Claimant, an inmate of an Illinois penal institution, has brought this action to recover the value of certain items of personal property of which he was *768allegedly possessed while incarcerated. Claimant contends that the property in question was lost while in the actual physical possession of the State of Ilinois, and that the State is liable as a bailee for the return of that property.
The record herein establishes by the preponderance of the evidence that in July, 1977, Claimant requested permission for a color television set, a gift from friends. He had in his cell at the time a black and white 12 inch Admiral costing $99.00. Residents are not allowed to have two television sets in their cells, so Claimant surrendered the black and white Admiral set to Mr. Elmer L. Maxwell, Property Control Office, to be picked up by a friend. On September 4,1977, employees at the front gate erroneously gave the television set to the wrong person. The institution has never recovered the television set.
Additionally a pair of work shoes costing $39.93 were confiscated from Claimant on January 22,1977, by officers of the institution, and never returned, and a sterling silver neck chain costing $30.00 was confiscated from Claimant by officers of the institution on May 8,1977, and never returned.
This Court held in Doubling v. State, 32 Ill.Ct.Cl.1, deciding that the State has a duty to exercise reasonable care to safeguard and return an inmate’s property when it takes actual physical possession of such property during the course of the transfer of an inmate between penal institutions.
While bailment is ordinarily a voluntary contractual transaction between bailor and bailee, various types of constructive and involuntary bailments have been recognized:
*769“A constructive bailment can be created between an owner of the property and one in possession thereof.” Chesterfield Sewer & Water, Inc., v. Citizens Insurance Co. of New Jersey, et al., 57 Ill. App.2d 90,207 NE2d 84.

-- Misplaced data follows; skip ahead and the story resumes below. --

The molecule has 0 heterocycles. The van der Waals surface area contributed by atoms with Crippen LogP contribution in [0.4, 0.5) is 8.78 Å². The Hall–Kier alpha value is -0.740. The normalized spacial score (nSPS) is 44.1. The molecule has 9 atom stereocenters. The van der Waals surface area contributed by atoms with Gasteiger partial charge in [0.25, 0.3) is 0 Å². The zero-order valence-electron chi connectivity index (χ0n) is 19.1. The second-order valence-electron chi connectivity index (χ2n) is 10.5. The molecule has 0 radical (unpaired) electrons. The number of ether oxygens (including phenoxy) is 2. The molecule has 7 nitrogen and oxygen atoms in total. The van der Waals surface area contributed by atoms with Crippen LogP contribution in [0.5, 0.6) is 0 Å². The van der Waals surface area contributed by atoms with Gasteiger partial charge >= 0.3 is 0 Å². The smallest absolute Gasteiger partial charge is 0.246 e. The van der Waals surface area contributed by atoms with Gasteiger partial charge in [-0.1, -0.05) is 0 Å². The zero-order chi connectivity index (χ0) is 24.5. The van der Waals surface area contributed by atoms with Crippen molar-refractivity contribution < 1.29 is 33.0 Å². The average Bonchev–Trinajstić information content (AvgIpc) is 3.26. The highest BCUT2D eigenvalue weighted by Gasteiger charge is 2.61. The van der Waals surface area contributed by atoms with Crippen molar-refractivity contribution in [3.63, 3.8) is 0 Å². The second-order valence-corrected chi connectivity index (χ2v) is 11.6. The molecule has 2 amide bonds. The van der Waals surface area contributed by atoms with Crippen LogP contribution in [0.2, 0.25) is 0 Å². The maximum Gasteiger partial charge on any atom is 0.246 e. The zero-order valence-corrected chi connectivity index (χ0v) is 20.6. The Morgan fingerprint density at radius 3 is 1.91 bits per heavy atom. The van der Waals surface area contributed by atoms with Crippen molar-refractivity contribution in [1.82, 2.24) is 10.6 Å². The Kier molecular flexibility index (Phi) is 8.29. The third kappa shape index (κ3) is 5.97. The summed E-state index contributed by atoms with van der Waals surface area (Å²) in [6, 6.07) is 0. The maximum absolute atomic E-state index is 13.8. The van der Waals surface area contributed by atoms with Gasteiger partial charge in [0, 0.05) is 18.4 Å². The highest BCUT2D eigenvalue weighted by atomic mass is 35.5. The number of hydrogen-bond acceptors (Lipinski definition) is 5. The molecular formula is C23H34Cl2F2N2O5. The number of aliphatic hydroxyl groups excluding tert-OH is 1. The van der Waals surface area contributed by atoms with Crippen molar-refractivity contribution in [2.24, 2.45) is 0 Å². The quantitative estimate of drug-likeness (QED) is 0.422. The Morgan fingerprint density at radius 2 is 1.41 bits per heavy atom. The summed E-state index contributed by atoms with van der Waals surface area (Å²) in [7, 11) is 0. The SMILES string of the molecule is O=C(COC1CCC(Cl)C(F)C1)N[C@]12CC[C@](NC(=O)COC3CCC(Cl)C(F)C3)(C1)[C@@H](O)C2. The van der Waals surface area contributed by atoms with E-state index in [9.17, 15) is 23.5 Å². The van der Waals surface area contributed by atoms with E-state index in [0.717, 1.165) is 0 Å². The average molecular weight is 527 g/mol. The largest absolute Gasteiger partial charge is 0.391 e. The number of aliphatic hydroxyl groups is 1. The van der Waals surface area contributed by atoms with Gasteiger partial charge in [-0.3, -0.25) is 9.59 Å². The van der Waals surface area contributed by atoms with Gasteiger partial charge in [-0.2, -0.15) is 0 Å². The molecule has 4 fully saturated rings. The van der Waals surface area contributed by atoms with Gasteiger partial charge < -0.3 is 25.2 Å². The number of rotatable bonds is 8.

“An actual contract or one implied in fact is not always necessary to create a bailment. Where, otherwise than by mutual contract of bailment, one person has lawfully acquired the possession of personal property of another and holds it under circumstances whereby he ought, upon principles of justice, to keep it safely and restore it or deliver it to the owner, such person and the owner of the property are, by operation of law, generally treated as bailee and bailor under a contract of bailment, irrespective of whether or not there has been any mutual assent, express or implied, to such relationship.”
The loss or damage to bailed property while in the possession of the bailee raises a presumption of negligence which the bailee must rebut by evidence of due care. The effect of this rule is not to shift the ultimate burden of proof from the bailor to the bailee, but simply to shift the burden of proceeding or going forward with the evidence.
At the trial of this cause the State presented no testimony to explain the disappearance of Claimant’s property, and presented no testimony of its freedom from negligence.
At the trial of the cause the State presented no testimony to explain the failure of the institution to return Claimant’s items of property to him, and presented no testimony of its freedom from negligence.
It is therefore ordered that Claimant be, and hereby is awarded the sum of $168.95.